The Manchester United star’s mission to ensure no child goes hungry has gripped the nation and caused a major headache for the Government after it voted down a Bill to fund the campaign.
Dozens of councils in England – many of them Tory led – have taken matters into their own hands by paying for food out of their budgets, while hundreds of businesses have stepped up to help out.
Rashford has been using his social media platforms to highlight the efforts of local communities and calling on the public to sign his petition.
You can sign the petition here.
The footballer tweeted on Monday: “Let’s take a second to remember that a lot of families in need will not have access to the internet. They can’t sign petitions or scroll down my twitter.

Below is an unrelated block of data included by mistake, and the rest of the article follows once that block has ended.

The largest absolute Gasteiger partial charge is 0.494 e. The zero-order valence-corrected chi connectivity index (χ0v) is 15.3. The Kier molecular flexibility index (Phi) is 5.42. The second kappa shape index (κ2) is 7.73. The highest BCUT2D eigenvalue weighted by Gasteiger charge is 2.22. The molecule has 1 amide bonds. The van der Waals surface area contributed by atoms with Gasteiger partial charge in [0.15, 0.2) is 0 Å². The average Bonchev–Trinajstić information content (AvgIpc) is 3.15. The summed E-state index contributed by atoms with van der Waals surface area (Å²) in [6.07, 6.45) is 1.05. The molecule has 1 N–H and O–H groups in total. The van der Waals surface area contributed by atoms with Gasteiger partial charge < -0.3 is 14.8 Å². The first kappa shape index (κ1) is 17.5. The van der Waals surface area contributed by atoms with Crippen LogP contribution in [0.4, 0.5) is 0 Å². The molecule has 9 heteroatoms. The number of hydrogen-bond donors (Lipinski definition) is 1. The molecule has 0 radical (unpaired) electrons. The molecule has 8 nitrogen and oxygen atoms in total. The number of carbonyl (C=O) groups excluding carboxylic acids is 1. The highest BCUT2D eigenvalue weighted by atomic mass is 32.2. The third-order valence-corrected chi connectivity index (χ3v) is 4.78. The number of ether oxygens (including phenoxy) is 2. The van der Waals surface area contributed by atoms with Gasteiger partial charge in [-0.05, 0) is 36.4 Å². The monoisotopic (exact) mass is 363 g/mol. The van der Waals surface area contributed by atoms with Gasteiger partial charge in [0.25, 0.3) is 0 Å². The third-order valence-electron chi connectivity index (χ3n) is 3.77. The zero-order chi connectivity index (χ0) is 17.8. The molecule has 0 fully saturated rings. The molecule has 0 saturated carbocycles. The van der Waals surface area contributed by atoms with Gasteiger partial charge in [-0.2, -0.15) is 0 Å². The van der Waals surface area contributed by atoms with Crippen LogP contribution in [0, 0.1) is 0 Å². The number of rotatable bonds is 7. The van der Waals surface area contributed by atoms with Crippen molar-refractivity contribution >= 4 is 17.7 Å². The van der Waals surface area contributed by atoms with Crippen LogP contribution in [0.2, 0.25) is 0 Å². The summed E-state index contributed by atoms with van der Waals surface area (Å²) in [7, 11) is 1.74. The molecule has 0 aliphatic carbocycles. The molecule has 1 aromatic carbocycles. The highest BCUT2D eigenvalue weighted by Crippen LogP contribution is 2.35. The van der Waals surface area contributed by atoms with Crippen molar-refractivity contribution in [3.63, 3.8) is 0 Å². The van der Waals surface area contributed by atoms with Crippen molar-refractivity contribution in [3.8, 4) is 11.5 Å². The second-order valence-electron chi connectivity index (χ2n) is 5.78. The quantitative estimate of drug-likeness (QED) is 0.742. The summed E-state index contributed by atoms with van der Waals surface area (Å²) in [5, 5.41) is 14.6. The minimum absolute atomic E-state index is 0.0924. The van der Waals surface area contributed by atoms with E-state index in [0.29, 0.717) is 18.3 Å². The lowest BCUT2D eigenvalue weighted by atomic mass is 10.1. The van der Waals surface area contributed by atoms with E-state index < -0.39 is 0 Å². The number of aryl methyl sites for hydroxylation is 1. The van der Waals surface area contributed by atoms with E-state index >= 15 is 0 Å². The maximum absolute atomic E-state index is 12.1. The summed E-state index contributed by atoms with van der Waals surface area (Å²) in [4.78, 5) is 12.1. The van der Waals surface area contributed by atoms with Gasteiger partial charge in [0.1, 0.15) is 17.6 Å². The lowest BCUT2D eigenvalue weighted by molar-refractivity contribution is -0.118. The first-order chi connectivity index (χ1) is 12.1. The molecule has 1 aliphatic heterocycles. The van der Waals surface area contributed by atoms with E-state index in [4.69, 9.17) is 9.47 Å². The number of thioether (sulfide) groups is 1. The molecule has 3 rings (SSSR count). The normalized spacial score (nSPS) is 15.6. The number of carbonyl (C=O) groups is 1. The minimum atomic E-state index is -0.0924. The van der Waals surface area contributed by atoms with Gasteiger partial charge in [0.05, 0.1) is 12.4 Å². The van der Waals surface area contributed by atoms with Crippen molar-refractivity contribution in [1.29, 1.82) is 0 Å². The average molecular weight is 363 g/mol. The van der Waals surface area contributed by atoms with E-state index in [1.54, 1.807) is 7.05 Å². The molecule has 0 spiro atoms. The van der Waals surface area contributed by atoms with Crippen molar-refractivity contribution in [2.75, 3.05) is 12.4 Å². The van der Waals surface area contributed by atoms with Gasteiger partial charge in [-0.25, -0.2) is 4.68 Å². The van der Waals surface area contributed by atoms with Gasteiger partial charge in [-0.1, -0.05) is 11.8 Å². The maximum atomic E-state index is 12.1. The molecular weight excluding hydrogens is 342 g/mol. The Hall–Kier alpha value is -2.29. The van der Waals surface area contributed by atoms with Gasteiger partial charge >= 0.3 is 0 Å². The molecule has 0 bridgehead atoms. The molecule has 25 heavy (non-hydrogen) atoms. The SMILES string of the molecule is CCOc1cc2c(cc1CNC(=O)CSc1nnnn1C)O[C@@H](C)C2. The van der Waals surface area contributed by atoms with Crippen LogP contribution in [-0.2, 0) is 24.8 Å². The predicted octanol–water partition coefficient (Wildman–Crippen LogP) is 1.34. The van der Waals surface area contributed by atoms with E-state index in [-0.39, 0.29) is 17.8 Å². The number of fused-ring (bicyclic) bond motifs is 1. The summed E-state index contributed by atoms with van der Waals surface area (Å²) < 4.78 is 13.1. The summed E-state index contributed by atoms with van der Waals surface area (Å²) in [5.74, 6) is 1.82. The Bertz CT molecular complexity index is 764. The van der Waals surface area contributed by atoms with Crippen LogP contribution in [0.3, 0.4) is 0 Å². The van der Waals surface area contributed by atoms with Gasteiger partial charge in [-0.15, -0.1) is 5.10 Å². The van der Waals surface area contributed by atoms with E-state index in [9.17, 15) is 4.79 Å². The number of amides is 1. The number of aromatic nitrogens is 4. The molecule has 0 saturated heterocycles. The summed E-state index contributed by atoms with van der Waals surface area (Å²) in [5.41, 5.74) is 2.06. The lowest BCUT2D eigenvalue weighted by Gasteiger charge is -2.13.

“Their voices cannot be heard so we have to use ours to communicate on all of this amazing local help. Thank you all.”
In response to the row, the Government has insisted it is in the process of examining how holiday clubs could be used to feed hungry children.
The Holiday Activity and Food Programme is the brainchild of Henry Dimbleby, the Government’s food tsar and co-founder of the Leon restaurant chain, and was trialled across 17 local authorities over the summer.
It is too late to implement the scheme for half-term, which is either this week or next week for most schools, but may be in place by Christmas.
The Government has said it had made provisions for families living in food poverty through increases in Universal Credit.
Its decision to vote against the free school meals it funded over the summer – again following a campaign by Rashford – provoked an ugly backlash against MPs from many of their constituents.
Wolverhampton South West’s Conservative MP Stuart Anderson said on Monday his office had been attacked and his family had been threatened.
He claimed some fellow MPs were “afraid to go outside their house at the moment”.
Rashford has won high praise for his work raising the issue of child food poverty, and was recently awarded an MBE.